Chile…I Need to Stay Outta Wakanda


Today, I took my second trip there by way of the Black Panther movie.  Let me just say that I don’t usually watch superhero movies even though I loved/read comic books back in the day.  I did always like Wonder Woman on television and Christopher Reeves as Superman.  Superheros are so different now though.  Wonder Woman was fighting criminals on a budget–they gave her an invisible plane and a gold rope (lasso).  Oh and wrist cuffs that could block bullets supposedly.  Now superheros got all kinds of gadgets and whatnots, but I digress.

Black Panther was sooo good, Y’all.  I tried not to talk about it because I realize not everyone has seen it but it’s been two weeks now right?  If you haven’t seen it now, it’s because you have no friends apparently and nobody likes you.  I kept trying to figure out what I would say that hasn’t been said because there was just so much, so many themes, and I don’t want this review to be too long.

What did I really like?  I loved that the women were portrayed as fierce warriors whose beauty didn’t lie in weaves and wigs.  How freeing must that have been?  I loved some of the lines in the movie especially a) “Stand up ….you’re a king” and b) Bury me in the ocean where my ancestors jumped from slave ships because they knew death was better than bondage”.  Powerful.  That first line is something I’m going to start saying to my child.  The second line, while powerful, wouldn’t have been something I would have said.  I woulda been like “Cuz can you save me with some of that vibranium?”

Which leads me to a discussion about Eric Killmonger, clearly the main villain in this movie when I thought it was Klaue.  It was apparent all Killmonger cared about was killing, getting to Wakanda, avenging his father’s death and becoming King.  He grew up listening to his father (Prince N’Jobu) speak of this magical nation, his home and hoping one day to go and be welcomed by his family.  That never happened because the King (T’Chaka) killed N’Jobu (also King T’Chaka’s brother) after N’Jobu tried to kill James.  James had been sent as a spy and had told the King that N’Jobu worked with Klaue to steal the country’s vibranium.  N’Jobu saw that Black people in the U.S. were oppressed with no hope and wanted to arm them with vibranium weapons.  A young Killmonger would later discover his father dead with panther claws to his chest.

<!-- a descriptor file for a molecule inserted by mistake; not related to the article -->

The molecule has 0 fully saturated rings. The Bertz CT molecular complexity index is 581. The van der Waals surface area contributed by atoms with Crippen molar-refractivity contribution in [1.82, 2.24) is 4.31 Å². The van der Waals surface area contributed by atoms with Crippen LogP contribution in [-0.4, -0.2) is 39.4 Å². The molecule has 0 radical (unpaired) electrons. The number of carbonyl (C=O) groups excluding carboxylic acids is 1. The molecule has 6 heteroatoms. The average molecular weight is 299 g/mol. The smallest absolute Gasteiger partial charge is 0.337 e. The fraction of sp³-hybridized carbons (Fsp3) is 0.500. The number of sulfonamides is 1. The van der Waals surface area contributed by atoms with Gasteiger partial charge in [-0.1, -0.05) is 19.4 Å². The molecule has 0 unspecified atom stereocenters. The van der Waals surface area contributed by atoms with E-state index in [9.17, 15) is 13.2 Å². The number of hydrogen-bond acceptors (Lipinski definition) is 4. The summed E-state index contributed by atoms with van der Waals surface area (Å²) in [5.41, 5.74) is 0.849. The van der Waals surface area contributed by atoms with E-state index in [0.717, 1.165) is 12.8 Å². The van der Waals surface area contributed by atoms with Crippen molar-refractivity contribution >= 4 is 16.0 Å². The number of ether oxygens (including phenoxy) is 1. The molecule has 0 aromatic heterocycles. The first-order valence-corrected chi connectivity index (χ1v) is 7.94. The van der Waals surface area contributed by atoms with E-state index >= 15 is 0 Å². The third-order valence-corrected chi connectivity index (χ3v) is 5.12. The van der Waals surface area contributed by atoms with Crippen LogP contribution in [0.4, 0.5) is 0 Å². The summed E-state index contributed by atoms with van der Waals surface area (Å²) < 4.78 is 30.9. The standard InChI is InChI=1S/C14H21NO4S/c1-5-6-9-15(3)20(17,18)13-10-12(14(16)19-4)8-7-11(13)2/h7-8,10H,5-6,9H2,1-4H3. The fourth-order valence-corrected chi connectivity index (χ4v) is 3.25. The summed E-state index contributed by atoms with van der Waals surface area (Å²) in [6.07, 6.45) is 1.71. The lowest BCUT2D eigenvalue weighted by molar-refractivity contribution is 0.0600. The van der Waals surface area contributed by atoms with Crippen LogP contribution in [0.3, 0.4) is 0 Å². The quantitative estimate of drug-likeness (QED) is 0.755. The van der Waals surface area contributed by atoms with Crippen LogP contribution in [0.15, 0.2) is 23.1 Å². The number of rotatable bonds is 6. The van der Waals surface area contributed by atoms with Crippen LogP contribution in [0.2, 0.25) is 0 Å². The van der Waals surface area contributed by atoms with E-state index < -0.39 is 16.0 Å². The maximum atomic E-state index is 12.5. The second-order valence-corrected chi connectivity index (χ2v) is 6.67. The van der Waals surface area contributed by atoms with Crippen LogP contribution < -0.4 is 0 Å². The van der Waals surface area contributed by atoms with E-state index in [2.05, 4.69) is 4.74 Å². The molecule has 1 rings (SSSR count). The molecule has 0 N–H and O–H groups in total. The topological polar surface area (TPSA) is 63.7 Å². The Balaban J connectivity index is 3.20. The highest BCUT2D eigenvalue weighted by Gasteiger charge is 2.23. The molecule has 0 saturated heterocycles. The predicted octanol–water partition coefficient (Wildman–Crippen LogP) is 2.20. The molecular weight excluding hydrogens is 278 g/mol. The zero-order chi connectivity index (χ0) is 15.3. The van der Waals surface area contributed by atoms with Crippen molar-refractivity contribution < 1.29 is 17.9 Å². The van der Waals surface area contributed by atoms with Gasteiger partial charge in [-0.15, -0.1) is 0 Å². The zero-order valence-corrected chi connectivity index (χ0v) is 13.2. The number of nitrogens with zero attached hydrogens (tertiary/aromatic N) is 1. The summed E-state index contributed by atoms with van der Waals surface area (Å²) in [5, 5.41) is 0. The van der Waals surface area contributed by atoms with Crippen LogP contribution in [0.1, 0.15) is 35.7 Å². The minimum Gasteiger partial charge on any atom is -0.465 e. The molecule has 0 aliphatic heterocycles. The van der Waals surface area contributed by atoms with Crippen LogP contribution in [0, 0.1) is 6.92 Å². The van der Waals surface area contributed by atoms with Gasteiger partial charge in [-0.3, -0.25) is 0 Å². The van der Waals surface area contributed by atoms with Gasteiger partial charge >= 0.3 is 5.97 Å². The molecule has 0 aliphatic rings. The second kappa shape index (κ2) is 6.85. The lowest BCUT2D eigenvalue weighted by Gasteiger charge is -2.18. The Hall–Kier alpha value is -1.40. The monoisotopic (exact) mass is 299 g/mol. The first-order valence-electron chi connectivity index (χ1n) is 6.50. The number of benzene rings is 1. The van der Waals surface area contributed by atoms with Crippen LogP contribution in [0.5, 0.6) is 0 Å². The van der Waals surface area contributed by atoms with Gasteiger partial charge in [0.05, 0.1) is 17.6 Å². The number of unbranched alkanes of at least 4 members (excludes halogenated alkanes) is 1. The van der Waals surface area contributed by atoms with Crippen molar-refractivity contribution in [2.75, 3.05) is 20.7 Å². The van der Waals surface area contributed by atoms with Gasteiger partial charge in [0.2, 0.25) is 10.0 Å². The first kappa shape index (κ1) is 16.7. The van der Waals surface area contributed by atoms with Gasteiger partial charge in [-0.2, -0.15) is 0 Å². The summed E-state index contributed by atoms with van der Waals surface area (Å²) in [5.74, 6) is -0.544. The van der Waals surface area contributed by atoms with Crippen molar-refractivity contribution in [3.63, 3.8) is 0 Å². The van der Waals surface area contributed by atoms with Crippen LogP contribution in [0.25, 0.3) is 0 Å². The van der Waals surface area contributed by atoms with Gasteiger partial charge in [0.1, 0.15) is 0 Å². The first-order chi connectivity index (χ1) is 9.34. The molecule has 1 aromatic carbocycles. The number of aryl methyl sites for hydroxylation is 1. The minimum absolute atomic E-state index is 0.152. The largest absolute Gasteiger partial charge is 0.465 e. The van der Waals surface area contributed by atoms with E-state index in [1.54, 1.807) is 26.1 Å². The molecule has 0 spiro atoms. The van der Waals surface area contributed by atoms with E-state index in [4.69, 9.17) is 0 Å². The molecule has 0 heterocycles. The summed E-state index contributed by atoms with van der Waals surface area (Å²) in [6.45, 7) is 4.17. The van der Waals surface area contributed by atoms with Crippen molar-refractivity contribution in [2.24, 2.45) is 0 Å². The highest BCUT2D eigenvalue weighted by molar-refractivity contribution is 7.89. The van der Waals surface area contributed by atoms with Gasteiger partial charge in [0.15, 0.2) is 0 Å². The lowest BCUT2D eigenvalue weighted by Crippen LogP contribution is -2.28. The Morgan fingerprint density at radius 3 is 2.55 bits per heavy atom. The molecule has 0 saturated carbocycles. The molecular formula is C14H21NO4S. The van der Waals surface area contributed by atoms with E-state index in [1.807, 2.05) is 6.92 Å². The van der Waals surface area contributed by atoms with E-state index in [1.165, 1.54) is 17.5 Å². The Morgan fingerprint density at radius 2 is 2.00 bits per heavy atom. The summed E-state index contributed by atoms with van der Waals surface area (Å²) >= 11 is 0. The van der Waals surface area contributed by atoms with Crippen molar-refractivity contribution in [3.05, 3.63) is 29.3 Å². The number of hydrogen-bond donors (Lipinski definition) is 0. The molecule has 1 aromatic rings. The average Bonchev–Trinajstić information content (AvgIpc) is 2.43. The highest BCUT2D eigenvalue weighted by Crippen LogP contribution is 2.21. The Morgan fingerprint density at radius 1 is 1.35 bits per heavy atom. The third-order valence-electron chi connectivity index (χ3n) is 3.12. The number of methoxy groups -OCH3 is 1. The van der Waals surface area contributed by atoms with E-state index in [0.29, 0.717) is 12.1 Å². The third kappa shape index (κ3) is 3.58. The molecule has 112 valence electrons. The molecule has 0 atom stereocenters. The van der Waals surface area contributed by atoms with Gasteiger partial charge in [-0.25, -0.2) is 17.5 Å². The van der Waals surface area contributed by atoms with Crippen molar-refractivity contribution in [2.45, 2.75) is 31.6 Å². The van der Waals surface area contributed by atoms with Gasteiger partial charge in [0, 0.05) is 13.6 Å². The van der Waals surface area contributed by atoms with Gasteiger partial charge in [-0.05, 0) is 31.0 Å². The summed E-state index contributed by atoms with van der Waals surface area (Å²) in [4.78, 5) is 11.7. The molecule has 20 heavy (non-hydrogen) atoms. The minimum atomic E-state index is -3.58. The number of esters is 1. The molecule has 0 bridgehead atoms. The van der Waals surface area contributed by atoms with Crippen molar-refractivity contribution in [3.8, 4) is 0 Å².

Killmonger graduated from MIT, joined the special forces, and did tours in Iraq and Afghanistan, racking up kills along the way.  He had been forced to work with Klaue, but turned on him when Klaue referred to Wakandans as savages and said that they would never accept him because he was an outsider.  Killmonger even killed his little lady friend.  He then took Klaue’s body to the Wakandans because surely they would have to love and accept him if he brought them the man who took out their king, right?

And I think that was one of the underlying themes of the movie that resonated most with me.  Killmonger was a product of his environment – abandoned by his dad (death) and an entire country.  His country.  He probably never felt good enough…..and as result, he wanted to be the best at everything.  But it still wasn’t enough.  Which is why he wanted to be King.  He wanted love and acceptance from Wakanda, even though the Wakandans didn’t view him as one of them.  He wanted to avenge his father’s death because he probably felt like Klaue never would have got him if N’Jobu was around.  And not only did King T’Chaka kill his dad – he abandoned Killmonger.  Left him in the United States and never spoke of him again.  Killmonger was lost…forgotten.

All that powered Killmonger when he challenged King T’Challa and won.  He threw him over the waterfall, not even allowing for a proper burial, and then told them to burn the garden of the heart-shaped herb so no other kings would come after him.  He clearly was not capable of love because he choked out a female elder, later killed one of the Dorae soldiers, and was thisclose to killing T’Challa’s sister (can we talk about how she stole scenes with her comedic timing?  I hollered when she called Everett Ross “colonizer”).

Not saying Killmonger was right, but I understand.  It didn’t help that “he” was fine in this movie.  When he threw Black Panther over that cliff, I thought oh well, you gotta go some time.  I was ready to go through the screen to be the new Queen til I realized women didn’t fare to well in Killmonger’s world.

That said, the movie was AMAZING.  Really good to see a Black superhero leading a Black country that was so advanced technologically.  Good to see Black women so powerful.  Good to see so many themes – praise the ancestors because we stand on their shoulders; don’t turn a blind eye to your fellow man when you can help them; if you are doing well but your brother is not, you really are not doing well; being abandoned, lost and forgotten hurts; true patriotism is about putting the country first, over the man; and hiding behind a wall may keep you safe, but it also keeps you cut off from the rest of the world and the good things that may lie there.

Shoot….I may need to go back to Wakanda later this week.  Follow me on Twitter and Facebook at SoShaydee.  killmonger


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